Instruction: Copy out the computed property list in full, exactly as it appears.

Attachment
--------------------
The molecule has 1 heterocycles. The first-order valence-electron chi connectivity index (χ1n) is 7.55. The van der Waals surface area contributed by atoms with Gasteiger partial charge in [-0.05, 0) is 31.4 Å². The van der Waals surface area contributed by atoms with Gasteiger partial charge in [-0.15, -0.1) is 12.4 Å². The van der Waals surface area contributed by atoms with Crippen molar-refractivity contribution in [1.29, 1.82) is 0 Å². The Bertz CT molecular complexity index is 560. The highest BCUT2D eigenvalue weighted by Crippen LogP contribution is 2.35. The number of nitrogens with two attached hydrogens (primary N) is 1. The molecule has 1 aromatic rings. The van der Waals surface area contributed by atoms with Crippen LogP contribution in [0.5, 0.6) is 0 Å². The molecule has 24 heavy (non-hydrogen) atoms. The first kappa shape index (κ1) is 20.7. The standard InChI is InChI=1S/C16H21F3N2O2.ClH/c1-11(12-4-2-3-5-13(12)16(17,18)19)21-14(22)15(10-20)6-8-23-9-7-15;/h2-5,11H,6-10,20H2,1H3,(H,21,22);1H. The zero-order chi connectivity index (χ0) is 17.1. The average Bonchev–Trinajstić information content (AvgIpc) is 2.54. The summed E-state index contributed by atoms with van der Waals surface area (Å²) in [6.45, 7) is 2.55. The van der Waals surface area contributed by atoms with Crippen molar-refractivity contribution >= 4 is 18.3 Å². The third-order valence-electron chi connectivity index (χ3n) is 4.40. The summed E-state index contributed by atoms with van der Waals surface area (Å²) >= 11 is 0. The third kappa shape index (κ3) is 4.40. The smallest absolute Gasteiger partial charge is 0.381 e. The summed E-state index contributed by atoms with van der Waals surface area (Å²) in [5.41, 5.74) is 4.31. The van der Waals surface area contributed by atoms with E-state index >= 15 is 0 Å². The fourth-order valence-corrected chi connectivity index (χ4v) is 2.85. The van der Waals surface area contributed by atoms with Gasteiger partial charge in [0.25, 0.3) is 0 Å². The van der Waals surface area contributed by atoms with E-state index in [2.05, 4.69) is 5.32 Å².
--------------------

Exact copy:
The molecule has 1 heterocycles. The first-order valence-electron chi connectivity index (χ1n) is 7.55. The van der Waals surface area contributed by atoms with Gasteiger partial charge in [-0.05, 0) is 31.4 Å². The van der Waals surface area contributed by atoms with Gasteiger partial charge in [-0.15, -0.1) is 12.4 Å². The van der Waals surface area contributed by atoms with Crippen molar-refractivity contribution in [1.29, 1.82) is 0 Å². The Bertz CT molecular complexity index is 560. The highest BCUT2D eigenvalue weighted by Crippen LogP contribution is 2.35. The number of nitrogens with two attached hydrogens (primary N) is 1. The molecule has 1 aromatic rings. The van der Waals surface area contributed by atoms with Crippen LogP contribution in [0.5, 0.6) is 0 Å². The molecule has 24 heavy (non-hydrogen) atoms. The first kappa shape index (κ1) is 20.7. The standard InChI is InChI=1S/C16H21F3N2O2.ClH/c1-11(12-4-2-3-5-13(12)16(17,18)19)21-14(22)15(10-20)6-8-23-9-7-15;/h2-5,11H,6-10,20H2,1H3,(H,21,22);1H. The zero-order chi connectivity index (χ0) is 17.1. The average Bonchev–Trinajstić information content (AvgIpc) is 2.54. The summed E-state index contributed by atoms with van der Waals surface area (Å²) in [6.45, 7) is 2.55. The van der Waals surface area contributed by atoms with Crippen molar-refractivity contribution >= 4 is 18.3 Å². The third-order valence-electron chi connectivity index (χ3n) is 4.40. The summed E-state index contributed by atoms with van der Waals surface area (Å²) >= 11 is 0. The third kappa shape index (κ3) is 4.40. The smallest absolute Gasteiger partial charge is 0.381 e. The summed E-state index contributed by atoms with van der Waals surface area (Å²) in [5.41, 5.74) is 4.31. The van der Waals surface area contributed by atoms with E-state index >= 15 is 0 Å². The fourth-order valence-corrected chi connectivity index (χ4v) is 2.85. The van der Waals surface area contributed by atoms with Gasteiger partial charge in [0.25, 0.3) is 0 Å². The van der Waals surface area contributed by atoms with E-state index in [2.05, 4.69) is 5.32 Å².